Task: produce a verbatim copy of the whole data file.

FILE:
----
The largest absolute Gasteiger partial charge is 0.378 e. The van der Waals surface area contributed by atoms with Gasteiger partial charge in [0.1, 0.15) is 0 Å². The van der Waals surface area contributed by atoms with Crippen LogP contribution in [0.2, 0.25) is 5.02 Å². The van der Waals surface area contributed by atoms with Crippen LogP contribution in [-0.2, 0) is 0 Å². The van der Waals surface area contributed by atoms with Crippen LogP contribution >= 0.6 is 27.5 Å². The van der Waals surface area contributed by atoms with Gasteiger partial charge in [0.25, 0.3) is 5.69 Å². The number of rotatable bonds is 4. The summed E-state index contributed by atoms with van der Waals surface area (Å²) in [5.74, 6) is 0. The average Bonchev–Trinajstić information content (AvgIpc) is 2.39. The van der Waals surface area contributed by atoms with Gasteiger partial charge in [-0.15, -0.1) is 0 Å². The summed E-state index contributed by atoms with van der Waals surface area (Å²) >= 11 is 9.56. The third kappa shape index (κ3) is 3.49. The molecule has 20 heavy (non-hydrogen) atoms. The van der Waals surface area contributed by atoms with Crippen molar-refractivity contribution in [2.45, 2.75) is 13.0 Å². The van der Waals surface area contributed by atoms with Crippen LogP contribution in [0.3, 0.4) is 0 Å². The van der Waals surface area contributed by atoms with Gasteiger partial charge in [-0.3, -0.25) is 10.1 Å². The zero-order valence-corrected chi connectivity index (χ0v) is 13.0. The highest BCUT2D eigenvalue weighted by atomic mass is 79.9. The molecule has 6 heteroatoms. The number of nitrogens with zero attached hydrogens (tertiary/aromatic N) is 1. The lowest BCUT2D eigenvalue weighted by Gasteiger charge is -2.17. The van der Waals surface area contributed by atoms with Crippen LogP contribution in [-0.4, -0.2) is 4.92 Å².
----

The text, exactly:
The largest absolute Gasteiger partial charge is 0.378 e. The van der Waals surface area contributed by atoms with Gasteiger partial charge in [0.1, 0.15) is 0 Å². The van der Waals surface area contributed by atoms with Crippen LogP contribution in [0.2, 0.25) is 5.02 Å². The van der Waals surface area contributed by atoms with Crippen LogP contribution in [-0.2, 0) is 0 Å². The van der Waals surface area contributed by atoms with Crippen LogP contribution >= 0.6 is 27.5 Å². The van der Waals surface area contributed by atoms with Gasteiger partial charge in [0.25, 0.3) is 5.69 Å². The number of rotatable bonds is 4. The summed E-state index contributed by atoms with van der Waals surface area (Å²) in [5.74, 6) is 0. The average Bonchev–Trinajstić information content (AvgIpc) is 2.39. The van der Waals surface area contributed by atoms with Gasteiger partial charge in [-0.15, -0.1) is 0 Å². The summed E-state index contributed by atoms with van der Waals surface area (Å²) >= 11 is 9.56. The third kappa shape index (κ3) is 3.49. The molecule has 20 heavy (non-hydrogen) atoms. The van der Waals surface area contributed by atoms with Crippen molar-refractivity contribution in [2.45, 2.75) is 13.0 Å². The van der Waals surface area contributed by atoms with Crippen LogP contribution in [0.3, 0.4) is 0 Å². The van der Waals surface area contributed by atoms with Gasteiger partial charge in [-0.3, -0.25) is 10.1 Å². The zero-order valence-corrected chi connectivity index (χ0v) is 13.0. The highest BCUT2D eigenvalue weighted by atomic mass is 79.9. The molecule has 6 heteroatoms. The number of nitrogens with zero attached hydrogens (tertiary/aromatic N) is 1. The lowest BCUT2D eigenvalue weighted by Gasteiger charge is -2.17. The van der Waals surface area contributed by atoms with Crippen LogP contribution in [-0.4, -0.2) is 4.92 Å².